DARPA Scientists Create Superfast Wi-Fi That Attaches Information to Light Beams

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June 26 2012 4:50 PM

DARPA Scientists Create Superfast Wi-Fi That Attaches Information to Light Beams

Researchers funded by DARPA have been able to transfer information on beams of light, suggesting the possiblity of an incredibly powerful Internet, and new ways of satellite communication.

Photo by TIMOTHY A. CLARY/AFP/Getty Images

In “get this into my house immediately” news, a group of scientists have created a new system for transmitting data that uses light and could be 85,000 times faster than broadband cable.

This super wi-fi, which could be used for everything from satellite communication links to fiber optic cables, employs something called “phase holograms” to manipulate eight separate beams of light so that they can carry “1” or “0” data bits—the building blocks of sending digital information from one place to another.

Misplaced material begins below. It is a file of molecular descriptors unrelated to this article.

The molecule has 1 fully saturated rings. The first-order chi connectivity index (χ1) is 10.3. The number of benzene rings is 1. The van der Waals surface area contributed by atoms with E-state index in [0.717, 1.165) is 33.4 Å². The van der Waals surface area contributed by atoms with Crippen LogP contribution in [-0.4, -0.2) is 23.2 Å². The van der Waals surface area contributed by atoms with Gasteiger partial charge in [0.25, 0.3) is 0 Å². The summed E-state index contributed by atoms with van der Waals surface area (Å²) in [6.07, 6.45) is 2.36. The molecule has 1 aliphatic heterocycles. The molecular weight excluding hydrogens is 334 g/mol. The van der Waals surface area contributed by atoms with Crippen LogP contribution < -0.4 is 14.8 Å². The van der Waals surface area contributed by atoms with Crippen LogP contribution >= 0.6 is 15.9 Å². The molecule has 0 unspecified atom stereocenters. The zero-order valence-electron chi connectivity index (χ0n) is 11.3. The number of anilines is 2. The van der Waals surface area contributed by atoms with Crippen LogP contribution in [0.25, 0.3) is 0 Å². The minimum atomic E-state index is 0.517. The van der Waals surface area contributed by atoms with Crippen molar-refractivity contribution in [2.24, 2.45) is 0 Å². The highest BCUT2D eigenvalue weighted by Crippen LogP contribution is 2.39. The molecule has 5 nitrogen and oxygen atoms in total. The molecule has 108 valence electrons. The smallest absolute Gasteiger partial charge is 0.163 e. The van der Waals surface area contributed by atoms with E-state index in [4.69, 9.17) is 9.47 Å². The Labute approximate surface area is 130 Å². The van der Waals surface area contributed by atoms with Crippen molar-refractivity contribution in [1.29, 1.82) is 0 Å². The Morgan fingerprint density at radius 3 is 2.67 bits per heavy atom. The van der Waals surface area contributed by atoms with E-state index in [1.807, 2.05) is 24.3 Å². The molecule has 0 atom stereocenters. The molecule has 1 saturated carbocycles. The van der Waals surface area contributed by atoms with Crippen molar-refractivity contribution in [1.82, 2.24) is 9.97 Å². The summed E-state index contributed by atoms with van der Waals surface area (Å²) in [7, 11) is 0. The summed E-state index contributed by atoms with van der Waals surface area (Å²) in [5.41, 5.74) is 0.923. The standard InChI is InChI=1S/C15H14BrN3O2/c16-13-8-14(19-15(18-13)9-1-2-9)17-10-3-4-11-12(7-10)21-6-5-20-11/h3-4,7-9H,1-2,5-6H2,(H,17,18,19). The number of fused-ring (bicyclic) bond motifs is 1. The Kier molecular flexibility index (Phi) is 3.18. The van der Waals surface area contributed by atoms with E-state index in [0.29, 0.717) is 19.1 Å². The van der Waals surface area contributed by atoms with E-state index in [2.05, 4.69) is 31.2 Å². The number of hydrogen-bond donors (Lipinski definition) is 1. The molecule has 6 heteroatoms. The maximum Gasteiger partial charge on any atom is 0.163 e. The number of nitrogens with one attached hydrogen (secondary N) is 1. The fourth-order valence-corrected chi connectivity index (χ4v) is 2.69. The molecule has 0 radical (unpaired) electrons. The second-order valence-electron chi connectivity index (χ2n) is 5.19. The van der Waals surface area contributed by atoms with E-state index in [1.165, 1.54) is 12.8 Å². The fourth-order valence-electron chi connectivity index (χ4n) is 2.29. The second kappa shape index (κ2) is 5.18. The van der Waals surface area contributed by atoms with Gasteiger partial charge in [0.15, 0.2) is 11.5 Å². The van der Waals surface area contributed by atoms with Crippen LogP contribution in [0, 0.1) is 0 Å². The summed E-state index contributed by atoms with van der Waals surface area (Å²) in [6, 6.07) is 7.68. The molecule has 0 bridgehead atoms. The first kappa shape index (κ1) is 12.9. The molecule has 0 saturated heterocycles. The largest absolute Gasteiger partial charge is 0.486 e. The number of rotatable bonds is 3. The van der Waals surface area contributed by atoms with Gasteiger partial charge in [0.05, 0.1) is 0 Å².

The beams, twisted into a DNA-like helical shape, were sent through free space as unique data streams, almost like separate channels on your radio. The transmit speed? 2.5 terabits per second, which Gizmodo describes as the equivalent of seven Blu-ray movies.

Of course, this technology, funded by DARPA and developed by a multinational team of scientists from Pakistan, China, Israel, and the United States, could easily be used for evil. But for now, let’s all just imagine downloading all of the Star Wars films in a blink of an eye—even if we only really want to watch three of them.

Video by Jim Festante.

Ben Johnson is the producer of Marketplace Tech from American Public Media.



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